The developing study of sex psychology was of great interest to Ives and put him in touch with many of the writers in this field such as Magnus Hirschfeld, Havelock Ellis, Professor Lombroso, and Edward Carpenter. The British Society for the Study of Sex Psychology was founded in 1914 by Carpenter, Hirschfeld, Ives, Laurence Housman, and others. Some of the topics addressed in lecture and publication form by the British Society for the Study of Sex Psychology were: the promotion of the scientific study of sex and a more rational attitude towards sexual conduct; problems and questions connected with sexual psychology (from medical, juridical, and sociological aspects), birth control, abortion, sterilization, veneral diseases, and all aspects of prostitution. In 1931, it was resolved to change the name of the organization to the British Sexological Society.

For the BSS and other interested groups, Ives gave lectures and published books entitled Graeco-Roman View of Youth (1926), and The Plight of the Adolescent.

Ives was also noted for his scholarship of penal methods, having traveled around visiting prisions and studying the penal methods of various European countries, particularly England. He lectured to several groups about his findings and also published books on the topic. Among these were Penal Methods in the Middle Ages (1910), A History of Penal Methods (1914), The Continued Extension of the Criminal Law (1922). Other published works by Ives include Book of Chains (1897), though he claimed no authorship for the publication, and another book of verse entitled Eros' Throne (1900).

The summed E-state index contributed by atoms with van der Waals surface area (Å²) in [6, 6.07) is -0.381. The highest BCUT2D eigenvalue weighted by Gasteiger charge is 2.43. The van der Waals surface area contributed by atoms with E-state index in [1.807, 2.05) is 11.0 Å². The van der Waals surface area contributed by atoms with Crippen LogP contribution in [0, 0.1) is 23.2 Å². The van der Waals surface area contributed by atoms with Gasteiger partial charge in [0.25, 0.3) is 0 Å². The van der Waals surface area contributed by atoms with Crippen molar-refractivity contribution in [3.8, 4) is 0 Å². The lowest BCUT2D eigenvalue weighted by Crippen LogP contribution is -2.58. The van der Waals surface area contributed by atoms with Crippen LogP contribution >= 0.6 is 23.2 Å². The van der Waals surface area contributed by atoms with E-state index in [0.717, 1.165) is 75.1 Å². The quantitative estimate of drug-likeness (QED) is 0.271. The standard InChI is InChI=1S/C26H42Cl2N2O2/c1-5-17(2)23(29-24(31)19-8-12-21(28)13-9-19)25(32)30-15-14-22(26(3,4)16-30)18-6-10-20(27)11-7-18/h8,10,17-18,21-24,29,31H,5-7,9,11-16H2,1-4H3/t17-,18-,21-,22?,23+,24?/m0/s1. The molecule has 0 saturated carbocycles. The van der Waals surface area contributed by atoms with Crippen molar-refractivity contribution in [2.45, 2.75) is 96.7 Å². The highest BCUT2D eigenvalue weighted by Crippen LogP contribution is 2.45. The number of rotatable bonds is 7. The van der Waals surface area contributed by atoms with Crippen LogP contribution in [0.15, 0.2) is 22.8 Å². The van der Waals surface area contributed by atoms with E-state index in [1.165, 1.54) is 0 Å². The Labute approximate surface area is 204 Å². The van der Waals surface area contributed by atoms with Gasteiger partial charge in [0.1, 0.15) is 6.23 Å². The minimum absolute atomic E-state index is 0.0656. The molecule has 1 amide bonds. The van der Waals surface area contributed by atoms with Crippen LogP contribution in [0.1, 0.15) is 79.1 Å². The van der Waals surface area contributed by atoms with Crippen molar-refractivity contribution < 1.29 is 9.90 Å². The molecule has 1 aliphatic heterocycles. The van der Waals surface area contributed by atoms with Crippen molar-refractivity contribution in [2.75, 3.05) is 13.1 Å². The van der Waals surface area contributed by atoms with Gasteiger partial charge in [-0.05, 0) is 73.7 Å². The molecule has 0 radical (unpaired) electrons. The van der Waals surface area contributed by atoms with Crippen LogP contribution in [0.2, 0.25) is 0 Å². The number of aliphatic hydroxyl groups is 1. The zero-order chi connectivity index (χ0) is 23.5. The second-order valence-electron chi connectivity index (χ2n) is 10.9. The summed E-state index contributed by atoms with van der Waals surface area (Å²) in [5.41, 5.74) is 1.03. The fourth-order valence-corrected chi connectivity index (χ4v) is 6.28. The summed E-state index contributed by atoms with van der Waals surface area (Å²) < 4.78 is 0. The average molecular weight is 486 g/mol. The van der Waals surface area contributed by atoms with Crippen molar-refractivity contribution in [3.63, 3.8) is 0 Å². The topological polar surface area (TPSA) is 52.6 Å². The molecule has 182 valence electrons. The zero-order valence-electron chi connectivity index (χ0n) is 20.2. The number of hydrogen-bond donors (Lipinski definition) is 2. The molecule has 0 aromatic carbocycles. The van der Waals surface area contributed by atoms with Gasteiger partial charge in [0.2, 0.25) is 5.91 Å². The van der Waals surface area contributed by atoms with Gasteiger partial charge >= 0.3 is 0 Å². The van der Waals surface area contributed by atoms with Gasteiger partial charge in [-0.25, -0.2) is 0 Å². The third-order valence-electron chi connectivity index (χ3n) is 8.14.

George Ives died June 4, 1950.


The George Ives papers range in date from 1874 to 1949 and are divided into four series: I. Correspondence, 1874-1936; II. Works, 1897-1937; III. Diaries, 1886-1949; and IV. Miscellaneous, 1888-1949.

The correspondence contains invitations to dinners, parties, and cricket matches, as well as letters regarding Ives' writings and lectures on prison reform, sodomy, the British Society for the Study of Sex Psychology, and other topics. There are also several letters thanking Ives for gifts of books and various lectures given. Among his correspondents were Adolf Brand, Oscar Browning, Edward Carpenter, Havelock Ellis, Norman Gale, Augustus Hare, Ernest Jones, Cesare Lombrose, C.M. North, Reggie Turner, Edward Westermarck, and others.